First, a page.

We operate in a highly competitive industry and efforts by our competitors to gain market share could adversely affect our financial performance.

The global automotive component supply industry is highly competitive. Competition is based on a number of factors, including delivery, overall customer service, price, quality, technology and available capacity to meet customer demands. Some of our competitors are companies, or divisions or subsidiaries of companies, which are larger and have greater financial and other resources than we do. We cannot ensure that our products will be able to compete successfully with the products of these competitors. In particular, our ability to maintain or increase manufacturing capacity typically requires significant investments in facilities, equipment and personnel. Additionally, as a result of evolving customer requirements, we may incur labor costs at premium rates, experience increased maintenance expenses or have to replace our machinery and equipment on an accelerated basis. Furthermore, the markets in which we compete have attracted new entrants, particularly from low-cost countries. As a result, our sales levels and margins continue to be adversely affected by pricing pressures reflective of significant competition from producers located in low-cost foreign markets, such as China and Morocco. Such competition with lower cost structures poses a significant threat to our ability to compete globally. These factors have led to our customers awarding business to foreign competitors in the past, and they may continue to do so in the future. In addition, any of our competitors may foresee the course of market developments more accurately, develop products that are superior to our products, have the ability to produce similar products at a lower cost or adapt more quickly to new technologies or evolving customer requirements. Consequently, our products may not be able to compete successfully with competitors’ products.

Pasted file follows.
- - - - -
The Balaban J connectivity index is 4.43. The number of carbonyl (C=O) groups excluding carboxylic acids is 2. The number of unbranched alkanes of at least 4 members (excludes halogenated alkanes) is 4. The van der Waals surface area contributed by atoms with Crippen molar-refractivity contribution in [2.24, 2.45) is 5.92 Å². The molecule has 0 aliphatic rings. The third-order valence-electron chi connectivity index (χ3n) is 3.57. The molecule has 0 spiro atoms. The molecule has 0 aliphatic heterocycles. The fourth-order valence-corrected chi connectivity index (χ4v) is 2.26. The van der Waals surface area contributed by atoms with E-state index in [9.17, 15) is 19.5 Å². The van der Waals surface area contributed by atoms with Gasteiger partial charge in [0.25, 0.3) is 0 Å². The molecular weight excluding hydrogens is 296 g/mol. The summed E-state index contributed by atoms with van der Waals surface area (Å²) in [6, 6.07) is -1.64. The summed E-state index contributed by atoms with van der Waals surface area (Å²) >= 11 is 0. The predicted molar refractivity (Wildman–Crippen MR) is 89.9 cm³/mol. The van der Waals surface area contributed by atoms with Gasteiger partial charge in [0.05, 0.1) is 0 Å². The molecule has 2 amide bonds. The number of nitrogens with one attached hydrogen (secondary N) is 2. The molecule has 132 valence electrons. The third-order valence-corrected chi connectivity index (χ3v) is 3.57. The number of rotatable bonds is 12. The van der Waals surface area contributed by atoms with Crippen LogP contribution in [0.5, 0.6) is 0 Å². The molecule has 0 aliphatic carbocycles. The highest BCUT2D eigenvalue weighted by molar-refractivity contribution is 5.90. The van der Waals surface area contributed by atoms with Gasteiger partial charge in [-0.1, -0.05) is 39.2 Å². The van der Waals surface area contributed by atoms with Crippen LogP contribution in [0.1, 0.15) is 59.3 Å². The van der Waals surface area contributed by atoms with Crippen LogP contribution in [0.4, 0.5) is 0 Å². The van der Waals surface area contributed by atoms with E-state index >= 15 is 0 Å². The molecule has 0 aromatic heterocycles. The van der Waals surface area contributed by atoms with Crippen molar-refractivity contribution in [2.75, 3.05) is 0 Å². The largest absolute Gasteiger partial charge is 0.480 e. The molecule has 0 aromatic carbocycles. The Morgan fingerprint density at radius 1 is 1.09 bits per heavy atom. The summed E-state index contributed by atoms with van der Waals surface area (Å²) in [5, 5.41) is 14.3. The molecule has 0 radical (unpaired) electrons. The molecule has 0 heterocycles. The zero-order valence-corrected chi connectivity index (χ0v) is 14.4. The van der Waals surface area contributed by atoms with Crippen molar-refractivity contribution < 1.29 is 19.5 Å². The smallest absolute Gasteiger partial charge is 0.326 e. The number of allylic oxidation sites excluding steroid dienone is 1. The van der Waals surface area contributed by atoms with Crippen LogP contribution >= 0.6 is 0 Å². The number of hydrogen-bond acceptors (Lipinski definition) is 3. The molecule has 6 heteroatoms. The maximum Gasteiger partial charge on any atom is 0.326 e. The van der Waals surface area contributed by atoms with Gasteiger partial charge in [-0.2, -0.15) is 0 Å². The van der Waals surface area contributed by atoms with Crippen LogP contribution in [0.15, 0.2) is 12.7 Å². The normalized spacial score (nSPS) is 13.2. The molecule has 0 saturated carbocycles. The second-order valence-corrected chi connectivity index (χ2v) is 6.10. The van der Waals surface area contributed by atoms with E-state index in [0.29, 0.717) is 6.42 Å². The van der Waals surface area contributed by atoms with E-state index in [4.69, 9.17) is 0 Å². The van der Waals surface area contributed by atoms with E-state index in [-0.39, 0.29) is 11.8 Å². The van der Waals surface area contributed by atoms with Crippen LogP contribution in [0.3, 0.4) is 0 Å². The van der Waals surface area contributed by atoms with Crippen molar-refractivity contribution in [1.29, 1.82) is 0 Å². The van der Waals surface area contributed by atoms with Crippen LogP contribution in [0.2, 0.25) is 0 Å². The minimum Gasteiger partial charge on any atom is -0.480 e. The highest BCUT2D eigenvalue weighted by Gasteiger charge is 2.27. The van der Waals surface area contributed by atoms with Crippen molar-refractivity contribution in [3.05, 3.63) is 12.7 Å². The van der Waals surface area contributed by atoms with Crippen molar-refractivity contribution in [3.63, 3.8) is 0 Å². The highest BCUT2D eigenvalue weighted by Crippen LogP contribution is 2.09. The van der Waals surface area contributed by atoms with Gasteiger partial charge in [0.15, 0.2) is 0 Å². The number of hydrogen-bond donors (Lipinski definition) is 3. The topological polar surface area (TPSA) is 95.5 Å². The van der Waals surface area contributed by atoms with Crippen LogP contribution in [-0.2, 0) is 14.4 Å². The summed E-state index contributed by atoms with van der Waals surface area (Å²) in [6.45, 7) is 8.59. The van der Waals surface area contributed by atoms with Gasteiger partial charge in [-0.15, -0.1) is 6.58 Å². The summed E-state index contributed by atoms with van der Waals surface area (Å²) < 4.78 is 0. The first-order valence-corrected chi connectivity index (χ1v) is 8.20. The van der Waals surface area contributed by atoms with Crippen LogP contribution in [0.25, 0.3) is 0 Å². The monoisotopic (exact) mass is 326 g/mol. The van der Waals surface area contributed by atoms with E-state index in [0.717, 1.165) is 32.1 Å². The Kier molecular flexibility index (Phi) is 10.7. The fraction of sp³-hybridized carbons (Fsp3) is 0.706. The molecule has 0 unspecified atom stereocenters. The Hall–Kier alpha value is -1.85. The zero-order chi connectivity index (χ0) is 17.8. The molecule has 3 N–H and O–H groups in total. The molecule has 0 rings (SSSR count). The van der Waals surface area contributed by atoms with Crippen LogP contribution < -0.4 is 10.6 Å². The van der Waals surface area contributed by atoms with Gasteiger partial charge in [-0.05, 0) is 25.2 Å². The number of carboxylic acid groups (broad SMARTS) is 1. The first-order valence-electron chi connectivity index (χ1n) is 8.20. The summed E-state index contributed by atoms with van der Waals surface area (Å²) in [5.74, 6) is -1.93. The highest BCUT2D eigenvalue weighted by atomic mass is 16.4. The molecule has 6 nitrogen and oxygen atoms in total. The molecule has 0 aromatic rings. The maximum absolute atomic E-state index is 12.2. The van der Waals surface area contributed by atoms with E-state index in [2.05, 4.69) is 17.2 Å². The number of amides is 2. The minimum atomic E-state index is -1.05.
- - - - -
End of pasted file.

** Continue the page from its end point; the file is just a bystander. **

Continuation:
The COVID-19 pandemic, resulting economic downturn, consequent decline in automotive industry production volumes and attendant supply chain shortages have disrupted, and may continue to disrupt our business, which may have a material adverse impact on our business, results of operations, financial condition and cash flows.

The COVID-19 pandemic arose in early 2020 causing a widespread health crisis that resulted in a global economic downturn and significant reduction in automotive industry production volumes due to government mandated closure of production facilities, as well as significant volatility in the financial markets. In 2021 and 2022, automotive industry production volumes increased but remained lower than 2019 pre-pandemic production levels primarily due to supply chain disruptions, including semiconductor chip and other shortages, which arose in the first two quarters of 2021, worsened in the last half of the year and continued throughout 2022. In 2023, semiconductor chip shortages have eased and production volumes have further recovered. However, any resurgence of the pandemic, economic decline and volatility, market volatility or attendant supply chain disruptions could have a material adverse effect on our business, results of operations, financial condition and cash flows.

Specific risks to our Company include the following:

negative impacts to our operations resulting from instability in OEM production schedules, reductions in production volumes and production efficiency levels;
deterioration of worldwide credit and financial markets which could limit our ability to access the capital markets, or disrupt consumers’ ability to obtain financing to purchase new vehicles;
uncertainties associated with COVID-19 impacts on the automotive sector coupled with our negative equity position may result in a decrease in (or elimination of) credit insurance available to our European suppliers, resulting in adverse payment term changes with our suppliers;